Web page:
04 June 2009

Children of Abraham

Apropos of President Obama's speech in Cairo this morning, I just finished reading my former professor, Dr. Reuven Firestone's book, An Introduction to Islam for Jews. (You may remember the article his wife, Rabbi Ruth Sohn, wrote for Reform Judaism magazine about his sabbatical in Cairo.) I recommended the book to my Tuesday morning class soon after I received it, but now I had a chance to read it and can fill in a few more details.

In 2003, Dr. Firestone participated with a noted Islamic scholar, Khalid Duran on the Ktav series, Children of Abraham, which created two books - An Introduction to Islam for Jews by Khalid and An Introduction to Judaism for Muslims by Firestone. The idea was that members of each community would reach across to explain their community to the other - the Jewish Rabbi for the Muslim community; the Muslim scholar for the Jews. I read Duran's book, for our class on the Koran and found it interesting, but a little dense. It also lost a bit in translation - that is from Islam to Judaism and vice versa. This new book (picture above) takes the opposite tack (a Jew explains Islam for Jews) and along the way fills an interesting gap - somewhere between Jewish Lights' How to Be a Perfect Stranger (a basic guide for someone wishing to visit the house of worship or religious ceremony of another faith - I highly recommend it) and an academic tome on Islamic history or the theology of Islam or a political science treatise on the Middle East.

Dr. Firestone's conceit is to humanize Muslims through Jewish language and concepts - giving a basic outline of the history and development of Islam and its current practices and practioners, while comparing commonalities - for example, the pillar of Islam known as zakat - the mandated giving of charity and the Jewish custom of tzedakah. In truth, he may be in danger of being called an apologist by those who are not ready to hear that there are extremists and extreme texts both in Judaism and the Tanach and in Islam and the Koran. But, as a non-Muslim, he also runs the danger of his explanations being disputed and dismissed (as he was for his lecture in Cairo in 2007 - for more see my sermon on the subject) by the community on the other side. Balancing on this tightrope, Dr. Firestone is carried through by his passion to convey the love that he has for Islam, for Islamic culture and history, and for the friends that he has made throughout the Islamic world. For those who know little about Islam and would like a basic history as well as background, the book is an easy read. For those who know a little bit, perhaps have looked at the Koran in translation, it is also a useful summation of different areas. If you do read it, please let me know what you think.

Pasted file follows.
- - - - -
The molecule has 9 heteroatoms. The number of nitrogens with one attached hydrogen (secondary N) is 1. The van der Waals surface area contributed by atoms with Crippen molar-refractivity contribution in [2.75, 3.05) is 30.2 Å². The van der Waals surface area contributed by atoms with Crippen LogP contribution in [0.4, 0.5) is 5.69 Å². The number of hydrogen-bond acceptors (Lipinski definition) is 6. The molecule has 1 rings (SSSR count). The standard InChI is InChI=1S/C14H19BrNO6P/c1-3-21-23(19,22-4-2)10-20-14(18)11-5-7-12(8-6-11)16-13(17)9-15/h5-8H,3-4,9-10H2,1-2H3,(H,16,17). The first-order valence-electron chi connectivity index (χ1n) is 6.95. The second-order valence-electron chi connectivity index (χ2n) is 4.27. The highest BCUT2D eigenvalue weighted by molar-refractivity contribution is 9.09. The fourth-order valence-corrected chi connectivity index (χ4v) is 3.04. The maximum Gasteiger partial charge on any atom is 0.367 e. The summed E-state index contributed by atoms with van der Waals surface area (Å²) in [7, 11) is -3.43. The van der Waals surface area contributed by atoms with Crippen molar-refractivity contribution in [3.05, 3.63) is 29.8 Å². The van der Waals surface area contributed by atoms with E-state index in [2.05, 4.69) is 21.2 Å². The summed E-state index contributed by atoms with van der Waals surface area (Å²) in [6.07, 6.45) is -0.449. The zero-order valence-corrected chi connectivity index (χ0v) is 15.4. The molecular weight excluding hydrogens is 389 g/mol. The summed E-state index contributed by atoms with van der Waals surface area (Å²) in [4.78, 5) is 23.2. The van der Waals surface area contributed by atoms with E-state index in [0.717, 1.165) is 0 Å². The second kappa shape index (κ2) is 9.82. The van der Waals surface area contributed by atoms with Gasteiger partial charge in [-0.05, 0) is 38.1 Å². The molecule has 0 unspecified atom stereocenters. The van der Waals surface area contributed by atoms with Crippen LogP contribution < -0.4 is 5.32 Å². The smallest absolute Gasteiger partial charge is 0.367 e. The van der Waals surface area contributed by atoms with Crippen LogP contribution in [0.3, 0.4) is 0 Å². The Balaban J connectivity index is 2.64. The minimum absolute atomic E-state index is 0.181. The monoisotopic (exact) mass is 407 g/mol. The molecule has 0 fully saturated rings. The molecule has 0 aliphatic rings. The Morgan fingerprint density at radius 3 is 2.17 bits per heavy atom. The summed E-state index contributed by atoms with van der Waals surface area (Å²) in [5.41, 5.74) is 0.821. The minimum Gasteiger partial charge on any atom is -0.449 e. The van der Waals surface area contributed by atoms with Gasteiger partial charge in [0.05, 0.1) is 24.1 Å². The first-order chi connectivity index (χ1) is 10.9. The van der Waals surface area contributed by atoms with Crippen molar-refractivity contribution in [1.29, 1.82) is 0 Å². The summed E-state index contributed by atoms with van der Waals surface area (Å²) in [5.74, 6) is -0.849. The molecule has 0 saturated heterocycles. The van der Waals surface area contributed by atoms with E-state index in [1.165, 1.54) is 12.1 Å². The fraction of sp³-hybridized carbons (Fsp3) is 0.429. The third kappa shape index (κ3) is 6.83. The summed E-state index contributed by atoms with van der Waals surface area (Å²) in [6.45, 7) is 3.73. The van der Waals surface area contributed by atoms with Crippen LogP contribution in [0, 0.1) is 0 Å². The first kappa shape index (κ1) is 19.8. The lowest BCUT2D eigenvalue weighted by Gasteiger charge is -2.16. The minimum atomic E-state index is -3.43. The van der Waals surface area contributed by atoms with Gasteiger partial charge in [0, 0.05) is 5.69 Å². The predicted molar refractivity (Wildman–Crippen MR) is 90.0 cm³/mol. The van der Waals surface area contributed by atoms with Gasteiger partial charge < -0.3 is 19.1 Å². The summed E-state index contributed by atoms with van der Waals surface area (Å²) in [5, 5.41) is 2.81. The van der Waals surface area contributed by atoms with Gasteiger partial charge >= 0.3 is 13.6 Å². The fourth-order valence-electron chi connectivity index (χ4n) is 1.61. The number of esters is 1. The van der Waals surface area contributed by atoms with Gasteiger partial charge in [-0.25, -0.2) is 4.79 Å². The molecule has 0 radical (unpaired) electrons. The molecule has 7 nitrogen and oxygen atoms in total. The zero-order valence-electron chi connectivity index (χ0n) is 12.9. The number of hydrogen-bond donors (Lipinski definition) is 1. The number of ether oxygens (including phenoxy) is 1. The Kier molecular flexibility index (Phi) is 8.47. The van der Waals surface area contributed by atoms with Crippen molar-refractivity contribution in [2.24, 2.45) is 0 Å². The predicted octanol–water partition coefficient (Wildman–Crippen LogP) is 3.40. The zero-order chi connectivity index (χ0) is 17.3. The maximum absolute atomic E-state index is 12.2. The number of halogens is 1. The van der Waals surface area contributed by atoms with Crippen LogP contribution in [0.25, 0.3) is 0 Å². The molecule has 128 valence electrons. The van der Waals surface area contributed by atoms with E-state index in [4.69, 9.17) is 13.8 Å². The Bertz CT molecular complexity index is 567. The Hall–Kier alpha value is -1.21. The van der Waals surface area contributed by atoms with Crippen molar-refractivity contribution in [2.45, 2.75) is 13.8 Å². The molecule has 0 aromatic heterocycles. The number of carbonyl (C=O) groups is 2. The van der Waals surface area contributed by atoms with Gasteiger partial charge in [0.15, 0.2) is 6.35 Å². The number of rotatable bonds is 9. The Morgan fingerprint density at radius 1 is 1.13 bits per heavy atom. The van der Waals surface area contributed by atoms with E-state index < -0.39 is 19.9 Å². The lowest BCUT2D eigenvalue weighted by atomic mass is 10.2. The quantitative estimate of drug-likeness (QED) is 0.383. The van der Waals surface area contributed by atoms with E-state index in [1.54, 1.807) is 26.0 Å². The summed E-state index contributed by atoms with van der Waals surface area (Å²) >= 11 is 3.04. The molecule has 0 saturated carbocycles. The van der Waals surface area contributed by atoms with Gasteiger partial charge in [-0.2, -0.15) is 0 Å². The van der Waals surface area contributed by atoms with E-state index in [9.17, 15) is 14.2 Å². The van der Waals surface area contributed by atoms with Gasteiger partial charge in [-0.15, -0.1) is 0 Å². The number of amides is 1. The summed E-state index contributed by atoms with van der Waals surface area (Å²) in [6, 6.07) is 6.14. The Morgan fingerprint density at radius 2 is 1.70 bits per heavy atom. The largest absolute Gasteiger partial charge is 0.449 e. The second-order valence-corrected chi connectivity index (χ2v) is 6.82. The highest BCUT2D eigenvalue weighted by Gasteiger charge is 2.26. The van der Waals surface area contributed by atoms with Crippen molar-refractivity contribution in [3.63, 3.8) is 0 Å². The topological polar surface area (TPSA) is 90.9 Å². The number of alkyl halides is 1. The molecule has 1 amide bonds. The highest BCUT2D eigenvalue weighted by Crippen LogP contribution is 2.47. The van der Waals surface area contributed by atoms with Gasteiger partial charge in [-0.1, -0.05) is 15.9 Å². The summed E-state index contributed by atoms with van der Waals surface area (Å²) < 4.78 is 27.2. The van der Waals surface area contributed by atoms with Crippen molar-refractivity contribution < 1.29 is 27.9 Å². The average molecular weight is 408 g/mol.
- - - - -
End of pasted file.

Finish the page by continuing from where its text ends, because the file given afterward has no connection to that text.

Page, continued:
No comments:

Post a Comment